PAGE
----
Lead in Paint

Up until the mid-1960s, lead was widely used in household paint.  Lead is dangerous if breathed in, swallowed or absorbed and can be a serious health risk as it builds up in the body over time.  In extreme cases it can be fatal.

The lead in old paint presents an increased risk to health when paintwork is flaking, knocked or chewed by children or pets and particularly dangerous when sanded or burnt off in preparation for repainting.

If you live in an older property or plan a renovation project, there is a real possibility that poisonous lead could be locked in and hidden within the older layers of thick paintwork.


Hazardous dust assessment & fibrous materials (other than asbestos) – samples collected as necessary

To the uninformed, dust and fibres can look harmless but these particles can be a serious health hazard if breathed in and absorbed into the body.  Given the right set of circumstances, certain types of dust can even explode, causing injuries and in some cases fatalities.

Airborne dust particles have been associated with occupational lung diseases such as Pneumoconioses and various other diseases including cancer, asthma, allergic alveolitis and irritation.  A range of other non-respiratory illnesses may occur at much lower levels of exposure.

EBS scientists are able to collect, analyse dust particles and advise on the safe removal and disposure.


Electrical components for possible PCB or mercury presence – visual assessment

In the 1930s, PCB (Polychlorinated Biphenyl) started being used as a dielectric fluid by engineers in the manufacture of electrical products.  This new coolant (often known as ‘Askarel’) was widely used in manufacture but was eventually found to be environmentally hazardous and the chemicals were finally banned in the UK in 1977.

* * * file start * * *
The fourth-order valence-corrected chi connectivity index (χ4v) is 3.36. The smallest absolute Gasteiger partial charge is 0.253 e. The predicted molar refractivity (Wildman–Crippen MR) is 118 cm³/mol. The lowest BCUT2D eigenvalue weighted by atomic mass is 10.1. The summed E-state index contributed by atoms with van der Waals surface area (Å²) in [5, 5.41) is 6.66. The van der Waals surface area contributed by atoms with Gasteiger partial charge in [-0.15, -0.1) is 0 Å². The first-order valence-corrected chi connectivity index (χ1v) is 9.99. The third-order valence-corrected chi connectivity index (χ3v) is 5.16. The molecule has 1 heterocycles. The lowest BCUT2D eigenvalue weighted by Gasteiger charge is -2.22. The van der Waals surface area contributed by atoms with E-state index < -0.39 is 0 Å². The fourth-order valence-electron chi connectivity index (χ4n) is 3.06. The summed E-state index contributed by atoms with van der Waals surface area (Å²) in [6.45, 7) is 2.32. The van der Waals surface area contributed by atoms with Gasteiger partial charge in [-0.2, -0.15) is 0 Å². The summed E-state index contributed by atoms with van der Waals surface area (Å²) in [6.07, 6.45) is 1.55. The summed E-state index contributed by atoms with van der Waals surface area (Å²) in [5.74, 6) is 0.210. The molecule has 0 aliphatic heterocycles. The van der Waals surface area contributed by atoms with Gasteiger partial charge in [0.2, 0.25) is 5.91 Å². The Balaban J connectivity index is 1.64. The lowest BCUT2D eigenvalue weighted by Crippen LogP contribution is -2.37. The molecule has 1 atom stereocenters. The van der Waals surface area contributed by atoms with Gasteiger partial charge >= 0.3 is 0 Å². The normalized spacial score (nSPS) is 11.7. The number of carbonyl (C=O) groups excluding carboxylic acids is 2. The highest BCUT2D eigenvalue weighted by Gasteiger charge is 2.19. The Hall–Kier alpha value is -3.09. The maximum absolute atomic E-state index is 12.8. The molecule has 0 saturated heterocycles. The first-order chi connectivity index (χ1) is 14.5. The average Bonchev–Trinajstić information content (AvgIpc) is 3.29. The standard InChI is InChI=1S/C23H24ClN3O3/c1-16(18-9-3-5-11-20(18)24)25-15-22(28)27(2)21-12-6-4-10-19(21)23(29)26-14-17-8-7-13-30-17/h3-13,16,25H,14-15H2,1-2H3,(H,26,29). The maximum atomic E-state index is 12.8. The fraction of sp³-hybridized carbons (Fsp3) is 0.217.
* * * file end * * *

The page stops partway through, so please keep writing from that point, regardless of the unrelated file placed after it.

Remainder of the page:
Today, there remain a large number of installations still containing PCBs and more importantly these are not always labelled as containing ‘Askarel’ because the product was sold under many different Trade names.

PCB is non-biodegradeable. The fluid can be absorbed through the skin, causing a skin rash called ‘chloracne’ and can instigate liver damage.  

When PCBs are subjected to high temperatures, they give off highly toxic fumes, so if they have been involved in a fire for instance, the building will be highly contaminated.  Unless this contamination is dealt with properly, it will remain a long-term hazard to health for anyone working on the site and any occupants thereafter.

Equipment containing PCB include, electrical transformers, power factor capacitors, heat transfer equipment, pole-mounted transformers, process heating equipment, vacuum pumps, high temperature hydraulic systems, electrical resistors, bushings and other high voltage equipment, fluorescent light ballasts, hospital diagnostic equipment and wire/cable coatings and insulation.


Timber Treatment Chemicals Assessment

A representative number of structural timbers can be sampled and analysed for the possible presence of toxic substances.  Typical substances that have been used in earlier times include heavy metals such as lead and arsenic and several organic compounds.

In the past timber preservatives containing Pentachlorophenol (LD50 = 27mg/kg body weight) Dieldrin (LD50 = 10mg/kg body weight) and Tributyltin oxide (LD50 = 200mg/kg body weight) were in common use (the LD50 is defined as the lethal dose to kill 50% of the test population).  Even low levels of these chemicals often had 'side effects' causing skin burns or induced violent sneezing because they irritated the nasal membranes.

The presence of toxic substances on structural timbers should be taken when formulating working practice methodology. An assessment for the presence of timber treatment chemicals should be carried out for a number of reasons.

Testing for the presence of these chemicals is recommended if existing timbers are to be cut or reused in a refurbishment.

If insect or fungal decay are found in timbers and a chemical treatment is proposed (by a company with a vested interest in selling chemicals), it is prudent to check whether the timbers have previously been treated.  This will prevent duplicating the treatment, cut costs, and reduce any possible health implications and environmental impact.  It is important to note that EBS does not recommend the use of chemical treatments to combat timber decay and control wood boring insect (Woodworm & Death watch beetle) and fungal infestation (Dry rot and wet rot) by environmental means.

Analysis results can confirm whether any timbers have significant levels of toxic metals such as lead and arsenic and for the presence of any toxic organic treatments.

Successful case studies include; Somerset House, British Museum, Belgrave Square, Kings College, University College London, Royal College of Ophthalmologists, Kings Cross Railway Station, Trinity College Dublin, The National Gallery, Tate Library, Rothschild Archives, Jersey, Guernsey and Sark Islands, English Heritage and The National Trust.